Neutersol® from Laboratory to Market--Lessons Learned
University of Missouri (System)
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Even though there is worldwide human and pet overpopulation, it is difficult to secure enough research funding to support development of male contraceptive medicines and devices. The reality is that research funding in general is limited and development of a product from laboratory to market is lengthy and expensive. Neutersol®, an injectable solution for sterilization of male dogs, is the first product approved by the Food and Drug Administration (FDA) for animal sterilization and was marketed in the United States in 2003. The Research and Development (R&D) process used for Neutersol® may serve as a typical model for most male contraceptive medicines and devices developed with limited resources in the United States and worldwide. R&D of the product was done at the University of Missouri-Columbia and was sponsored by a small business venture capital company. The Neutersol® experience with the following questions offers lessons that are applicable to R&D of most male contraceptive medicines and devices. 1. How long is the R&D process from laboratory to market? 2. How is the process for the new product started? 3. What major procedures are required for the product? 4. What are the claims and liability? 5. How is the laboratory data transferred to manufacturing? 6. What is the appropriate procedure for responding to the FDA? 7. How is the labeling technical section finalized? 8. How is the exclusivity of the marketed product extended?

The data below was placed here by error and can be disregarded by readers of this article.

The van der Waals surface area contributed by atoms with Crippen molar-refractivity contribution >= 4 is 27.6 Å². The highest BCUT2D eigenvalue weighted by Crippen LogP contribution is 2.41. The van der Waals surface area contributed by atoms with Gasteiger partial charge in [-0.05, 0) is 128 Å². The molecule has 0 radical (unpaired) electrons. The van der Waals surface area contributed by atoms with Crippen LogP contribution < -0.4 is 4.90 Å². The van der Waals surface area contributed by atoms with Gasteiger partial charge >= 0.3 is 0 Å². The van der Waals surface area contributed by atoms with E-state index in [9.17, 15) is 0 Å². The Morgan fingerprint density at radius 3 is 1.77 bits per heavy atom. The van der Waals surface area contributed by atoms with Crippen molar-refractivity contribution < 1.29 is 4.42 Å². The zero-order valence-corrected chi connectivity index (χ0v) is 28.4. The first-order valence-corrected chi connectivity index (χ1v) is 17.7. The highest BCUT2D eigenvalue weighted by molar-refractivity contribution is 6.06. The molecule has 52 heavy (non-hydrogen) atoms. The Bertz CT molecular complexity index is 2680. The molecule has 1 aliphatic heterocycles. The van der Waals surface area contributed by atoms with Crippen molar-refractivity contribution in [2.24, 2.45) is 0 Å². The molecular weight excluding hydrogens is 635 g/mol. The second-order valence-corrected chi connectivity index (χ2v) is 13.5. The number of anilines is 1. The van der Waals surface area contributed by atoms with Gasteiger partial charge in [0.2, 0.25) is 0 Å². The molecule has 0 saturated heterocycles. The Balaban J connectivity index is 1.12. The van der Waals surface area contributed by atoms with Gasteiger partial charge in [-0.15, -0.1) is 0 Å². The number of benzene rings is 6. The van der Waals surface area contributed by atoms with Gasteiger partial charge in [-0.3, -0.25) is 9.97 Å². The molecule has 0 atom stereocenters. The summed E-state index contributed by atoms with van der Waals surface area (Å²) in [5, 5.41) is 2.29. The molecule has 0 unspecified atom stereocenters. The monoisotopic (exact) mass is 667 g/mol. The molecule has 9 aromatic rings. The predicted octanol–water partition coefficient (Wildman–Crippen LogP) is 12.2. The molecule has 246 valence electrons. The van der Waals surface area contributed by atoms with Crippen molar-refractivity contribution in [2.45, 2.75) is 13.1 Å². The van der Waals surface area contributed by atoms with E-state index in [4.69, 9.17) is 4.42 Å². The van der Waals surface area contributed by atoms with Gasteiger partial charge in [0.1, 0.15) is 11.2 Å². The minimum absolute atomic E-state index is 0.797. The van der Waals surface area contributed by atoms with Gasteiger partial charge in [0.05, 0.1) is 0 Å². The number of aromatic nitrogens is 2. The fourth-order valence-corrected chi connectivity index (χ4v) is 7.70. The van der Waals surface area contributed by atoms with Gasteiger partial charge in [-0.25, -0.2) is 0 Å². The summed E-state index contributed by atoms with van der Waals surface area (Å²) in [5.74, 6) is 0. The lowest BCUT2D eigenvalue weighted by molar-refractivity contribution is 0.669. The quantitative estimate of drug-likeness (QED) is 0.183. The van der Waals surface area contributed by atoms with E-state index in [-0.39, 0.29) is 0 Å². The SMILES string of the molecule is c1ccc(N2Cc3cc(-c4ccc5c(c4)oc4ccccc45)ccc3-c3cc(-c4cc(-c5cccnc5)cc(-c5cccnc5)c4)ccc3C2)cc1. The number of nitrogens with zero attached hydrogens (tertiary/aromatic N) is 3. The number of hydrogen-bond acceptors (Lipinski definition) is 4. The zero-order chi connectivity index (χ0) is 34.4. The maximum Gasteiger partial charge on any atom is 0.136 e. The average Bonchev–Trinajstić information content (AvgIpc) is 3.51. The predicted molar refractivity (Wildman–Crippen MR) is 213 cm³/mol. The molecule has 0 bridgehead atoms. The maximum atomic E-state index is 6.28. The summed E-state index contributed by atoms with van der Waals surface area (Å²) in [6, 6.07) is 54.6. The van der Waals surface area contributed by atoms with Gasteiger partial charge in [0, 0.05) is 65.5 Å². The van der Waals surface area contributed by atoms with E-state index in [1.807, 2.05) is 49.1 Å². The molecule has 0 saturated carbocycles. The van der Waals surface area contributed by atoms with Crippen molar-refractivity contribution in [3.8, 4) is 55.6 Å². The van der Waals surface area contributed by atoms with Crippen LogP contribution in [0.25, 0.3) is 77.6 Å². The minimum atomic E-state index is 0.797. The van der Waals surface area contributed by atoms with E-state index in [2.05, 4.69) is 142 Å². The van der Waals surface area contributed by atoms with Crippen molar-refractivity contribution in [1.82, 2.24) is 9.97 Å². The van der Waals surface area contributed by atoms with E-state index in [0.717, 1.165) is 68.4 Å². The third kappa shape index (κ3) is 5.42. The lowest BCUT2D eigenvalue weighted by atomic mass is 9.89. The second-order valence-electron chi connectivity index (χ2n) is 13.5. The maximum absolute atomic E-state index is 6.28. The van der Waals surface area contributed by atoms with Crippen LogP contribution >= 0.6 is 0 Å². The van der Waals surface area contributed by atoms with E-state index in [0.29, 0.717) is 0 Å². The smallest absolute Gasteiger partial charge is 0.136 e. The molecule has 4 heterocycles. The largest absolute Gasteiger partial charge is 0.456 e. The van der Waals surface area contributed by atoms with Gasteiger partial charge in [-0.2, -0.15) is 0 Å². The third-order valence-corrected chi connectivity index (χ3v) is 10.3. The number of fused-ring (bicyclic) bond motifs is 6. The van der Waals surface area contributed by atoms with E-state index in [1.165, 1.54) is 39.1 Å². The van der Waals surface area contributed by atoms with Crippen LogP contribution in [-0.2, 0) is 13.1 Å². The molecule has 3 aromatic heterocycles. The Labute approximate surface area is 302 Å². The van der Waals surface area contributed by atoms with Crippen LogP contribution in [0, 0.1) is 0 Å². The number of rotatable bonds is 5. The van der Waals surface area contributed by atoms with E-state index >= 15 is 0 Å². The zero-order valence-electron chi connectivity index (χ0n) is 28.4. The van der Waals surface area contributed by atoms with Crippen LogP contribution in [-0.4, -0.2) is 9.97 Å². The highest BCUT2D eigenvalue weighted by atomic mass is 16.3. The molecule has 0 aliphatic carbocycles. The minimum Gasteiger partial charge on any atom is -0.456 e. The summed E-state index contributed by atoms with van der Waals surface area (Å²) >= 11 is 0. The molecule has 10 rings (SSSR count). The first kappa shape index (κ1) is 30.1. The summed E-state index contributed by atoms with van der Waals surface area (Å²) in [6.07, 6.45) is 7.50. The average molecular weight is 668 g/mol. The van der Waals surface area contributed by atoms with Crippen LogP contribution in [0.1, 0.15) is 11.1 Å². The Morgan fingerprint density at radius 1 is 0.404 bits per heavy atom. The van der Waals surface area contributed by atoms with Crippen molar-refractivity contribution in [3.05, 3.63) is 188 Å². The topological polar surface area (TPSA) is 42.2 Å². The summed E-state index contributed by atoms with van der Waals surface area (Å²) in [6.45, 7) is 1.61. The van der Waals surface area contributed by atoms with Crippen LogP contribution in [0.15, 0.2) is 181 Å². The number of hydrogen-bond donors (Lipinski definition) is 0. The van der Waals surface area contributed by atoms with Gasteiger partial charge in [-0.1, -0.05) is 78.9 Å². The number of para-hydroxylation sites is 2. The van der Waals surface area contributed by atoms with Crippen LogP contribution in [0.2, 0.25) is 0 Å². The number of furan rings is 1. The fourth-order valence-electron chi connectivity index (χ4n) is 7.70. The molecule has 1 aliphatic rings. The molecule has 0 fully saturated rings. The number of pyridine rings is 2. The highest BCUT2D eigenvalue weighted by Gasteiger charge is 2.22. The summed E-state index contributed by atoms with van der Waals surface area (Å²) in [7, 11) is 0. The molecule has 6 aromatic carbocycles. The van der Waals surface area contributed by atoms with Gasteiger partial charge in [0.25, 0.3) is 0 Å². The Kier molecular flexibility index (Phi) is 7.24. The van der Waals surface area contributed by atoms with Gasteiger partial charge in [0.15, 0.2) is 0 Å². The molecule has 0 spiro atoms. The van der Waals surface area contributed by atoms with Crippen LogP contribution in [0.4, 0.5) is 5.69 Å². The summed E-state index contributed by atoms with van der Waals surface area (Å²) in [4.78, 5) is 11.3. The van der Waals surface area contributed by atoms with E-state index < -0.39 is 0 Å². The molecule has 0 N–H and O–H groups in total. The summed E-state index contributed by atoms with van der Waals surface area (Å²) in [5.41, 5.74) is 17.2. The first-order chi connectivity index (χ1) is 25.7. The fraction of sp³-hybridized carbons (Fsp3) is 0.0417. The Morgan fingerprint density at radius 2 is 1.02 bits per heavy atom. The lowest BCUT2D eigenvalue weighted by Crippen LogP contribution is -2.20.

Abstracts (Missouri Regional Life Sciences Summit 2010)